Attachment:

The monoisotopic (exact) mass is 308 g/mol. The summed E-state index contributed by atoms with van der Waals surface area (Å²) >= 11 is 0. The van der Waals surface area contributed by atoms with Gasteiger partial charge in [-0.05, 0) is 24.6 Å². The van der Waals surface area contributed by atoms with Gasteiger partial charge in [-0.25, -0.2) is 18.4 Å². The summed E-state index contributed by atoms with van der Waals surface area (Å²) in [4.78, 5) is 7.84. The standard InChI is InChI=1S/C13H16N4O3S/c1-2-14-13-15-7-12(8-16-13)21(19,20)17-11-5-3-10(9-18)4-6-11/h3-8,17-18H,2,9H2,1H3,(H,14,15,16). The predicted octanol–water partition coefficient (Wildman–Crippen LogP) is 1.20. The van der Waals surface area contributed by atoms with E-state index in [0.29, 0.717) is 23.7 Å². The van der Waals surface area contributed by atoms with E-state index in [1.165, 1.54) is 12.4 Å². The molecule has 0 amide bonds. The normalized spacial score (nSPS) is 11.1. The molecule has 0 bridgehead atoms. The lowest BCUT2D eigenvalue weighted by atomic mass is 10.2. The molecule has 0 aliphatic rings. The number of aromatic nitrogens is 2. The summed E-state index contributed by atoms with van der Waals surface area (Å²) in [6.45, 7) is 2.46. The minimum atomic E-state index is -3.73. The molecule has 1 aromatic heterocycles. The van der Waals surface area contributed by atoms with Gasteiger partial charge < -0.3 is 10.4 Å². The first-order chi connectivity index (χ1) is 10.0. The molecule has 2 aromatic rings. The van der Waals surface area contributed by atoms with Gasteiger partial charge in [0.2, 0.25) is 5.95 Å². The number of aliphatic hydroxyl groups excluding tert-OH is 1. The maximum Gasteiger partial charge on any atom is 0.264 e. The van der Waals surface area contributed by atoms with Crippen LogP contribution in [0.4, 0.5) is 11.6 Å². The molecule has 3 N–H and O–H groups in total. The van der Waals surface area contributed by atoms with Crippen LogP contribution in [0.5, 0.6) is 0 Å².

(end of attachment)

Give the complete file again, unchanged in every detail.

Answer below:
The monoisotopic (exact) mass is 308 g/mol. The summed E-state index contributed by atoms with van der Waals surface area (Å²) >= 11 is 0. The van der Waals surface area contributed by atoms with Gasteiger partial charge in [-0.05, 0) is 24.6 Å². The van der Waals surface area contributed by atoms with Gasteiger partial charge in [-0.25, -0.2) is 18.4 Å². The summed E-state index contributed by atoms with van der Waals surface area (Å²) in [4.78, 5) is 7.84. The standard InChI is InChI=1S/C13H16N4O3S/c1-2-14-13-15-7-12(8-16-13)21(19,20)17-11-5-3-10(9-18)4-6-11/h3-8,17-18H,2,9H2,1H3,(H,14,15,16). The predicted octanol–water partition coefficient (Wildman–Crippen LogP) is 1.20. The van der Waals surface area contributed by atoms with E-state index in [0.29, 0.717) is 23.7 Å². The van der Waals surface area contributed by atoms with E-state index in [1.165, 1.54) is 12.4 Å². The molecule has 0 amide bonds. The normalized spacial score (nSPS) is 11.1. The molecule has 0 bridgehead atoms. The lowest BCUT2D eigenvalue weighted by atomic mass is 10.2. The molecule has 0 aliphatic rings. The number of aromatic nitrogens is 2. The summed E-state index contributed by atoms with van der Waals surface area (Å²) in [6.45, 7) is 2.46. The minimum atomic E-state index is -3.73. The molecule has 1 aromatic heterocycles. The van der Waals surface area contributed by atoms with Gasteiger partial charge < -0.3 is 10.4 Å². The first-order chi connectivity index (χ1) is 10.0. The molecule has 2 aromatic rings. The van der Waals surface area contributed by atoms with Gasteiger partial charge in [0.2, 0.25) is 5.95 Å². The number of aliphatic hydroxyl groups excluding tert-OH is 1. The maximum Gasteiger partial charge on any atom is 0.264 e. The van der Waals surface area contributed by atoms with Crippen LogP contribution in [0.4, 0.5) is 11.6 Å². The molecule has 3 N–H and O–H groups in total. The van der Waals surface area contributed by atoms with Crippen LogP contribution in [0.5, 0.6) is 0 Å².